South Sudan Will Not Allow Anybody To Get Power Using Violence: VP Igga

This article was last updated on May 26, 2022

The VP said this during an official visit to Eastern Equatoria State capital, Torit.

He says South Sudan has just come the long way after voting against unity to remain in the then Sudan saying it is time for the citizens to strictly look far for development, peaceful coexistence and stability in terms of security, economy among other things. 
Challenging his fellow country men and women to defend their dignity, democracy and freedom, the VP who had just concluded a historic rally at Torit Freedom Square delivered his nearly two-hour extensive address to the state residents.

He says it is up to South Sudanese to decide whether to allow their hard won freedom be thrown away by other aimless people like Riek Machar Teny or come out strongly to defend.

He says the ball is on their hands, the citizens alongside their leaders can decide the way they chose to secede from Sudan to now South Sudan.

His message to the resident was well received by the audience with claps and charming vocalizations.

On Tuesday, the VP said that the government forces will soon recapture key towns now being controlled by the rebel forces.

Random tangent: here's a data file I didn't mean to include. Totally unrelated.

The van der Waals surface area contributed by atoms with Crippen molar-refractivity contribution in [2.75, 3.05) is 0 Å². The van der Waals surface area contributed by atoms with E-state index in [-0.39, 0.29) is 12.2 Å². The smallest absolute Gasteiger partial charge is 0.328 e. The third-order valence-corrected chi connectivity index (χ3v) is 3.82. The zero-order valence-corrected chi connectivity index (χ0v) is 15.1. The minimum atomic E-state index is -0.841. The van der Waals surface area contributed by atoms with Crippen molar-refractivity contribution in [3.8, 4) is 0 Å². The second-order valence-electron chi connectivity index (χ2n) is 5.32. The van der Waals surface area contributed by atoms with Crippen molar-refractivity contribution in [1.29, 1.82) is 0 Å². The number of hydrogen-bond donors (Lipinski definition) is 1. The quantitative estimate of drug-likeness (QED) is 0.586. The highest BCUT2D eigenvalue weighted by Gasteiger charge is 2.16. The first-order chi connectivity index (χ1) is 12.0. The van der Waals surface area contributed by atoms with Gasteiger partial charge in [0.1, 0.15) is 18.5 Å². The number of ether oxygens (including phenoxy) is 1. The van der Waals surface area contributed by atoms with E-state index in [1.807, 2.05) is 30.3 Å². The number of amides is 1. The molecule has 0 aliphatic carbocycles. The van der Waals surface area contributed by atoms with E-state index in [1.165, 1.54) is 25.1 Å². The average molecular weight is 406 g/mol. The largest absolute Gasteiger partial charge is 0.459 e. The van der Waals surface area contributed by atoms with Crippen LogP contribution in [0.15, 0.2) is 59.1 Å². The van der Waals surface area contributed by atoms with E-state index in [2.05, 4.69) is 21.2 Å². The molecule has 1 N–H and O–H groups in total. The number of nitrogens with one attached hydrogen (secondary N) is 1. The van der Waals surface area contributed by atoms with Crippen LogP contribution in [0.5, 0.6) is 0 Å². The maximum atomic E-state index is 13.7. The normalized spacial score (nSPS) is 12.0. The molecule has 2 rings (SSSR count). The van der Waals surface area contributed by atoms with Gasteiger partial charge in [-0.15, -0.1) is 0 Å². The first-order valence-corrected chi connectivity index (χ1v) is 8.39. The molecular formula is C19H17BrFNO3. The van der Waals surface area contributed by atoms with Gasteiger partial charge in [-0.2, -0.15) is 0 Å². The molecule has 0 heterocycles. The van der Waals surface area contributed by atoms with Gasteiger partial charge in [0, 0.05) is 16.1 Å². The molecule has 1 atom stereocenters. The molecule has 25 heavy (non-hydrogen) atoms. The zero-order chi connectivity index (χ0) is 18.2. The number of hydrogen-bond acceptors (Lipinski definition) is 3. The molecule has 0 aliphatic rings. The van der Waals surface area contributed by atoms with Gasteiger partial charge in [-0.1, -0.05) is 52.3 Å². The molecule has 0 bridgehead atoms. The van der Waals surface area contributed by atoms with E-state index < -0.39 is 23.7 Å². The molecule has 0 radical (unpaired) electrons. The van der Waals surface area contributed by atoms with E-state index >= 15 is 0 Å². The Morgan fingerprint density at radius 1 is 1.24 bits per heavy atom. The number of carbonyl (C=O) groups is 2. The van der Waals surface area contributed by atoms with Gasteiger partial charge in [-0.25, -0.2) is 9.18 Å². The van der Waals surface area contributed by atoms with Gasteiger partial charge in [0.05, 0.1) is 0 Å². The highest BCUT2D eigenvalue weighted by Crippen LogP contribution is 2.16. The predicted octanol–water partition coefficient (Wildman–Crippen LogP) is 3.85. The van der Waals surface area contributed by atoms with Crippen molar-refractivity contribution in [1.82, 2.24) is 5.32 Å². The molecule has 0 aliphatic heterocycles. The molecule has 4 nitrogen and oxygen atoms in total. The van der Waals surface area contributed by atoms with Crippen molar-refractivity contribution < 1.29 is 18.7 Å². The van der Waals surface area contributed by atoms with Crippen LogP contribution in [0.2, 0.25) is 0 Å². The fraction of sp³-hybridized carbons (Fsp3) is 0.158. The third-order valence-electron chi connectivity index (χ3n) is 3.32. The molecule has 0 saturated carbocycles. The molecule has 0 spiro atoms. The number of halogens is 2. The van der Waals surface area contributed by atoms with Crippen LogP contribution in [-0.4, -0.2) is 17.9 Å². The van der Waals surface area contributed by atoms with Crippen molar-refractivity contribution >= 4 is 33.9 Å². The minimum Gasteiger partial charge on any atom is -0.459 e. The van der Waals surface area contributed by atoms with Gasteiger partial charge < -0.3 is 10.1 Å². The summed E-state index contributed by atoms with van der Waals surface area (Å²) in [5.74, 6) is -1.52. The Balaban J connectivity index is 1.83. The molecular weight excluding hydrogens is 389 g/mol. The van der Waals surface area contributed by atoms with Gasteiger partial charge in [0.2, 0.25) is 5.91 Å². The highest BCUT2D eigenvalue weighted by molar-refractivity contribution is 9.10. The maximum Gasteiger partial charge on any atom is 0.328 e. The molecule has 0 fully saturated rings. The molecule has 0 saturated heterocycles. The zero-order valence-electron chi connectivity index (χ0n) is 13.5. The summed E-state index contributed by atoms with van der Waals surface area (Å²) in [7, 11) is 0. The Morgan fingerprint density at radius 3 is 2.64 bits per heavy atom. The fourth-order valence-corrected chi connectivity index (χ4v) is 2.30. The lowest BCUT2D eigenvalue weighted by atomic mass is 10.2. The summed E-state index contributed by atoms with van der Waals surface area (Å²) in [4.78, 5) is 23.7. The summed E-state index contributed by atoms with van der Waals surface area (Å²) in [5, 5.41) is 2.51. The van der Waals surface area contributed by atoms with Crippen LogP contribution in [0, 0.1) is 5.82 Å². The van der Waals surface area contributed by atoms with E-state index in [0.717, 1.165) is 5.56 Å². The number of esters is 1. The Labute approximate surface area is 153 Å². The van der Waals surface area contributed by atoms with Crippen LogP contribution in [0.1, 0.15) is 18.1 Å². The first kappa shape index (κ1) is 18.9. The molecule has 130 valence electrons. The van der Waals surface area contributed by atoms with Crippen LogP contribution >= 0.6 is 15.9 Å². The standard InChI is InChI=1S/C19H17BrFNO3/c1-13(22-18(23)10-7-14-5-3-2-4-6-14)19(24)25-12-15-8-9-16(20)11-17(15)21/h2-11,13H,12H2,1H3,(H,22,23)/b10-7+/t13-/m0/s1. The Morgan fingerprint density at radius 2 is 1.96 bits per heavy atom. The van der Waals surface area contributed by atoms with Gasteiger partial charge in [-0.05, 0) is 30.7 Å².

South Sudan was born following a historic referendum held in 2011 and officially declared a newest state on July 2011.

After the new Country’s South Sudan, faced attempted coup as from December 2013 in Juba, the nation has been plagued by ethnic tension with the violence boiling until now.

Trying to come together for negotiation talks in Addis Ababa capital of Ethiopian, the African mediators with support of the United Nations, and being guided by the African Union and IGAD to ensure two sides reach peaceful settlement with efforts to end the ongoing violent in the country.

President Kiir, last week declared a state of emergency in the states of Jonglei and Unity, where rebels took control the respective capitals; Bor and Bentiu.

More than 1,000 people have been killed and nearly 200,000 displaced by violence.

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